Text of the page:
Medicare Providers

A Medicare provider is a physician, health care facility or agency that accepts Medicare insurance. Providers earn certification after passing inspection by a state government agency. Make sure your doctor or health care provider is approved by Medicare before accepting services.

Types of Medicare Providers

Primary care physicians are just one type of Medicare provider. Other services and facilities may also be covered by Original Medicare (Part A and Part B), Medicare Advantage (Part C) or Medicare Supplement plans.

Types of Medicare providers include:
  • Doctors and clinicians
  • Hospitals
  • Nursing homes
  • Home health services
  • Inpatient rehabilitation facilities
  • Long-term care hospitals
  • Dialysis facilities

What Doctors Are Covered by Medicare?

Original Medicare beneficiaries generally have access to doctors and health care facilities throughout the United States. Recipients usually aren’t limited to a provider network.

According to the Kaiser Family Foundation, 93 percent of primary care providers surveyed accepted Medicare in 2015.

Original Medicare participating providers accept Medicare and always take assignment. This means Medicare pays the provider 80 percent for Medicare-covered services and the patient contributes a 20 percent copayment.

You can use the Physician Compare tool to view providers in your local area.
Source: U.S. Centers for Medicare & Medicaid Services

Medicare Providers Under Part C

Many Medicare Advantage plans maintain provider networks.

Most Part C plans, including Health Maintenance Organization (HMO) or Preferred Provider Organization (PPO) plans, require you to utilize a network of Medicare providers in order to reduce cost. This means that some doctors and health care facilities may be excluded from your network, even if they are Medicare-certified providers.

You can still visit these out-of-network providers — but your care will cost more.

However, these rules don’t apply to emergency care. Medicare Advantage plans must still cover emergency room and urgent care expenses at in-network rates, even if you use out-of-network facilities.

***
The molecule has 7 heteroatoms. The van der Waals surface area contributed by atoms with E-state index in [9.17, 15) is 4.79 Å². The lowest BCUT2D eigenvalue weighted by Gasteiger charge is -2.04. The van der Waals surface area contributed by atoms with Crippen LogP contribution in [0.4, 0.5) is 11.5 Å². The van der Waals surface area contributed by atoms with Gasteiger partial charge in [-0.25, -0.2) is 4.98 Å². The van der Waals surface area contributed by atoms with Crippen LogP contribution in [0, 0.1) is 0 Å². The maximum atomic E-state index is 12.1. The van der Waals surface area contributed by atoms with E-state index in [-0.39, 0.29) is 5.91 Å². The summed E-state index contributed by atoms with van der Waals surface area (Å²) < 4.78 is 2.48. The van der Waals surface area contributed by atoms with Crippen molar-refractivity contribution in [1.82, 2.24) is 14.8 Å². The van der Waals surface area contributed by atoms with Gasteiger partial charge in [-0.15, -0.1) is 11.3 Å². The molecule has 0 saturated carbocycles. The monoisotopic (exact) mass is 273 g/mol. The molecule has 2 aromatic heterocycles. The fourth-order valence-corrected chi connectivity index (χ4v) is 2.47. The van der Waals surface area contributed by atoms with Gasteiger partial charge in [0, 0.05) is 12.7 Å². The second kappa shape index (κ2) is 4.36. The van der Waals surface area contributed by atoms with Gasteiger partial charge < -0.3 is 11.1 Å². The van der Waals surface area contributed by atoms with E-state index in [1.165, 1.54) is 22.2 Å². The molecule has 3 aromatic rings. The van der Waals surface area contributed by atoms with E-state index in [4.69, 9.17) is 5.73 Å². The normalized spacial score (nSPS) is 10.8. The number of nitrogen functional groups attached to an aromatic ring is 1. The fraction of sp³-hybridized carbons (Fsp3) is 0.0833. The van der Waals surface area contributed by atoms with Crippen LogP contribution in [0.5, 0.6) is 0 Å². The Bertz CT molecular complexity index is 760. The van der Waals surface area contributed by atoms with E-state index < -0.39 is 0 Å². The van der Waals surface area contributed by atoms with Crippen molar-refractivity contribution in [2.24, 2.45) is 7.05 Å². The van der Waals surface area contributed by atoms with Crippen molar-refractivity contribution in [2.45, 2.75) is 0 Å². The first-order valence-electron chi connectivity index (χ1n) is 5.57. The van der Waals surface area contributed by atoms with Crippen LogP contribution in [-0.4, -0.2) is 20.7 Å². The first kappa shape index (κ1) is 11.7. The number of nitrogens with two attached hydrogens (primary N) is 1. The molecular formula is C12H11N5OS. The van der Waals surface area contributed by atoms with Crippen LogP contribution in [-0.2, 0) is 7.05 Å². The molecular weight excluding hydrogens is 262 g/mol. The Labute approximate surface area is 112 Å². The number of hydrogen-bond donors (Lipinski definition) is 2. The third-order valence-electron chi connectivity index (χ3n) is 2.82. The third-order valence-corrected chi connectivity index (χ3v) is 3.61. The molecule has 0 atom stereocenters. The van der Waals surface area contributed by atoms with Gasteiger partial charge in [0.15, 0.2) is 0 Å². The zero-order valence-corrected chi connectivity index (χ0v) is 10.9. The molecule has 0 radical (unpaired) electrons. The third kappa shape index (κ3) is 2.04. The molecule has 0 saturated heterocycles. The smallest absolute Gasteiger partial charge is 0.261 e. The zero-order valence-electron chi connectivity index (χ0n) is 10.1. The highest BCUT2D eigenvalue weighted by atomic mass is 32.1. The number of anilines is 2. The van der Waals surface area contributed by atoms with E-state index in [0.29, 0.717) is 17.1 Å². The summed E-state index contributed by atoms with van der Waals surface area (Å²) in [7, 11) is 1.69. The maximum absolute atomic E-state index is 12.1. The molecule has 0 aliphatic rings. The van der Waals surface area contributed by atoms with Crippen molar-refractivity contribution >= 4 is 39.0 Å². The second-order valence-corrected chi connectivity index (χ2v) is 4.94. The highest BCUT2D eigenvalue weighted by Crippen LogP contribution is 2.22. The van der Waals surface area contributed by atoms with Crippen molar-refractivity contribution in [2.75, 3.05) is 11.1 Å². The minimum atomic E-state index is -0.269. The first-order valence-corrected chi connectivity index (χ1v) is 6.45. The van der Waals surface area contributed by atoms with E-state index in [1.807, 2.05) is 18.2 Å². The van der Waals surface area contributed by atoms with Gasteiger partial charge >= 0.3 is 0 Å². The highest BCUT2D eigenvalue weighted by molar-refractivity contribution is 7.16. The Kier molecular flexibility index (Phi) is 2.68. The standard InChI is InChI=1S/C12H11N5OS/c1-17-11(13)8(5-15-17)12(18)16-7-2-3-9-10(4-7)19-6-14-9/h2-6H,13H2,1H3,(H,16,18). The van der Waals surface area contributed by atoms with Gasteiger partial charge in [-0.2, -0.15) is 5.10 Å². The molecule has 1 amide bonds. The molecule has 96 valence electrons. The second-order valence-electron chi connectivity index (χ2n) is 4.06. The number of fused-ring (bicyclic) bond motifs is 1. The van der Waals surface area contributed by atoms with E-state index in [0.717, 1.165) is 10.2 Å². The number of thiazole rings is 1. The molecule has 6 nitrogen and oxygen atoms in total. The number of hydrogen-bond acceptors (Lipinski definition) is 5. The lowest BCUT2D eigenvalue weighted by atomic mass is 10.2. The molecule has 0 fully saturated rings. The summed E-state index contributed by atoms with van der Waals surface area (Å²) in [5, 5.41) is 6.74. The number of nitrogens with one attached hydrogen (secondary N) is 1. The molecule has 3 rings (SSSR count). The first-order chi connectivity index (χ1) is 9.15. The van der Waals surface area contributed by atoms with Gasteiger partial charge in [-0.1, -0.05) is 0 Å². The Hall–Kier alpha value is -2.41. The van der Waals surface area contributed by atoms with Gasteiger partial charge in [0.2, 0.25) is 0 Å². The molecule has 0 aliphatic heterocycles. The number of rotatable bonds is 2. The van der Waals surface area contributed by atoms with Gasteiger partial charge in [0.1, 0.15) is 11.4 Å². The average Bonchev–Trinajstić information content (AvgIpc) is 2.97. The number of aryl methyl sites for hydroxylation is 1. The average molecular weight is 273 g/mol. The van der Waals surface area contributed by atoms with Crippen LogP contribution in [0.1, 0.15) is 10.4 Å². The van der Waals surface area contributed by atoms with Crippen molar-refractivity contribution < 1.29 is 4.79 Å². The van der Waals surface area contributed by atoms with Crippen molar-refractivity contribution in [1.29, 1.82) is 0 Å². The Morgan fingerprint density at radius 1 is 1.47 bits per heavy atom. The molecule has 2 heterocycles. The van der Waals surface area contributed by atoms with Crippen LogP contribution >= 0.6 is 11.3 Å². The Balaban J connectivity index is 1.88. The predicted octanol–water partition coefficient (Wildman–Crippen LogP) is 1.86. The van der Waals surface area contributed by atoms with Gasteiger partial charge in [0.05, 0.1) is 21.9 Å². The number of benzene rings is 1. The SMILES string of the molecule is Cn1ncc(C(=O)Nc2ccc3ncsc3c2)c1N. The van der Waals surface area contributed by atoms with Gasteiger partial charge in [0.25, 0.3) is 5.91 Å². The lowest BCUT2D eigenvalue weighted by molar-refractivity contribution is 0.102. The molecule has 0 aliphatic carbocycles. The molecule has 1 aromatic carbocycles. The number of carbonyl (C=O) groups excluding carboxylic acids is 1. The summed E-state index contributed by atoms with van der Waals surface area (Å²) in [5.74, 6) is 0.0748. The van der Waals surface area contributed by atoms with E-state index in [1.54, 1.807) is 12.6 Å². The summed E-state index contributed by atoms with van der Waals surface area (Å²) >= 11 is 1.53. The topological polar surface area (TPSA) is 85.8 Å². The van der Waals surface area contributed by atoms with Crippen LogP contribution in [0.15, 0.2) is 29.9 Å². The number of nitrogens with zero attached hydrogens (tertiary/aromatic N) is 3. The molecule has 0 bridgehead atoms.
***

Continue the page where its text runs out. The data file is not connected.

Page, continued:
Each Medicare Advantage plan is required to include an adequate number of in-network providers and hospitals.

To become Medicare certified, providers must complete an application form and pass inspection by a state government agency.

Once a Medicare provider is approved, they are assigned a National Provider Identifier and Medicare billing number.

Medicare can cover services provided by:
  • Clinical social workers
  • Physical therapists
  • Physician assistants
  • Nurse practitioners
  • Occupational therapists
  • Speech language pathologists
  • Clinical psychologists

Nonparticipating and Opt-Out Providers

Not all doctors accept Medicare.

Nonparticipating providers accept Medicare but do not agree to take assignment in all cases. These providers can charge up to 15 percent more than the official Medicare reimbursement amount.

In other words, you can still visit a nonparticipating provider — but it’s likely to cost you more money.

It’s important to note that you may be able to cover these extra expenses — known as excess charges — with a Medigap insurance policy or Medicare Advantage plan.

Also, some states don’t allow excess charges at all.

If you are unsure how to select Medicare coverage that includes your current health care providers, free assistance is available in every state from the State Health Insurance Assistance Program (SHIP).

Opt-out providers do not accept Medicare at all. These doctors and health care facilities can charge whatever they want for services and you are held responsible for the entire cost of your care.

Opt-out physicians are required to disclose the full cost of their services to you upfront.

As of October 16, 2020, just under 26,000 providers have opted-out of Medicare, meaning they can’t see Medicare beneficiaries without entering into a private contract where the patient agrees to pay full price.

Last Modified: August 5, 2021

5 Cited Research Articles

  1. Centers for Medicare & Medicaid Services. (2020, October 16). Opt-Out Affidavits. Retrieved from
  2. Boccuti, C. et al. (2015, October 30). Primary Care Physicians Accepting Medicare: A Snapshot. Retrieved from
  3. (n.d.). Contact Information and Websites of Organizations for Medicare. Retrieved from
  4. (n.d.). Find & compare doctors, hospitals & other providers. Retrieved from
  5. (n.d.). Doctor & other health care provider services. Retrieved from